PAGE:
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Youth Fight for Jobs - demonstrate on 13 March
Marching for our future
Barking in east London is a deprived area by most measures, consistently facing attacks on services, jobs and homes. Unemployment in Barking and Dagenham has risen from 5.2% in July 2008 to 8.6% in July 2009 and has continued to rise.
Suzanne Beishon, Youth Fight for Jobs, London organiser
Youth Fight for Jobs campaigns against unemployment
Attacks on education have led to 39.5% of the population aged 16 to 74 having no qualifications. Cuts to the health service come alongside the fact that 19.9% of the borough's population have a limiting long-term illness.
However, Barking is no stranger to attacks. The borough once thrived off the skilled employment offered by the Dagenham Ford plant. At its height, the plant had 40,000 workers, and thousands were in subsidiary industries, which provided a future for many working class young people. Now that workforce has shrunk to 4,000, as Ford gradually scale back the plant to protect their profits.
Local council housing reached 40,000 at the height of Ford's employment and the massive Becontree estate was expanded to house the workers of the plant.
Within 20 years that figure dropped to 20,000, despite a housing waiting list today that would take eight years to clear at the current rate of provision. Now the Becontree estate is the far-right BNP's strongest base of support in the area.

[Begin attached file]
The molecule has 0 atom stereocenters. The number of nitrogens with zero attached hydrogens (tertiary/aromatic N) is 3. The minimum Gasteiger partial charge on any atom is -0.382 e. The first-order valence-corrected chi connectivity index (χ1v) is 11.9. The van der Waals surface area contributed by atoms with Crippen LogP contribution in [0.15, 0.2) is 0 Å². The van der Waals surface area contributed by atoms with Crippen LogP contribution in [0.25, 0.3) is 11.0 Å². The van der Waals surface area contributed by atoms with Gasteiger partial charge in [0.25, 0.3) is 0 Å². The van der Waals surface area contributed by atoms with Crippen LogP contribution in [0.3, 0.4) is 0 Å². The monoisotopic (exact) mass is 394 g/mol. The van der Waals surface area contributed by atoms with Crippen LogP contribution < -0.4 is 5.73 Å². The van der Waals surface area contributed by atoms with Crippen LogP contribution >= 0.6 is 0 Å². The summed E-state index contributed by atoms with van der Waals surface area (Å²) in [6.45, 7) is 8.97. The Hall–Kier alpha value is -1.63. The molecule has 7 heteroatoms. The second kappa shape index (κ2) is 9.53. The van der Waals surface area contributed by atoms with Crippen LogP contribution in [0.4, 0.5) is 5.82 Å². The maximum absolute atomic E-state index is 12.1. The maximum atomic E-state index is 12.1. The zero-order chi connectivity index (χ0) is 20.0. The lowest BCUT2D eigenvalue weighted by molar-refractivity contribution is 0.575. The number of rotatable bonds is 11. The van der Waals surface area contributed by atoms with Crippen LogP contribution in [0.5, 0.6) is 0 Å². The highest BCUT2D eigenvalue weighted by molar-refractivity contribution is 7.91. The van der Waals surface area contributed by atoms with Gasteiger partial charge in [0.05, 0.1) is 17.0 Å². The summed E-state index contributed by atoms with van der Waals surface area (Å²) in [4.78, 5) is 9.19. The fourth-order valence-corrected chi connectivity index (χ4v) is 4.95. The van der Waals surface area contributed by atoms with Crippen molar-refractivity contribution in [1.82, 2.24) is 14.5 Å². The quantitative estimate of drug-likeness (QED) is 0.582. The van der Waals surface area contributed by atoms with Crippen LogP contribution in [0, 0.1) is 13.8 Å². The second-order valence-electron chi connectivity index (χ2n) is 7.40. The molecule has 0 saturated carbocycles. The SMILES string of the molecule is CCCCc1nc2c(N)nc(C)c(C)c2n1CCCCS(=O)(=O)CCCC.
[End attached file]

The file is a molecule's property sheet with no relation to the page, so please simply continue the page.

The skilled work offered by Ford has virtually gone and now people in Barking have the lowest average income in London. Over 10% of families are single parent families and 55% of children grow up in poverty.
Failed by Labour policies on employment, housing, education and health it is possible for the BNP's anti-immigration rhetoric to gain an echo where no alternative is offered to the problems faced by the working class of the area.
Local Labour MP Margaret Hodge, embroiled in the MPs' expenses scandal, voted for introducing ID cards, foundation hospitals, student top-up fees and Labour's 'anti-terrorism' laws. She also supports the Iraq war and opposed an investigation into it. It is no wonder the people of Barking are fed up with their millionaire MP.
The BNP have no solutions to the problems faced by workers and young people. In a borough where class unity needs rebuilding, the BNP's divisive tactics are no cure. BNP leader Nick Griffin is standing here in the general election but this very rich, Cambridge educated landowner is far removed from the working class of Barking. The BNP, with its 12 local councillors, have failed in their role as the official opposition on the council to New Labour and have voted through cuts like all the other political parties.
Youth Fight for Jobs will be campaigning at schools, colleges and jobcentres in Barking against attacks on young people and to build a united fightback against cuts. Neither Labour, Tories, LibDems or the BNP can represent unemployed young people, and none of them will solve our problems.
Youth Fight for Jobs campaign against unemployment - marching in Barking
Click here for YF4J leaflet
In The Socialist 19 January 2010:
Socialist Party editorial
Socialist Party news and analysis
Youth fight for jobs
Socialist Party workplace news
International socialist news and analysis
Socialist Party news and analysis
Socialist Party review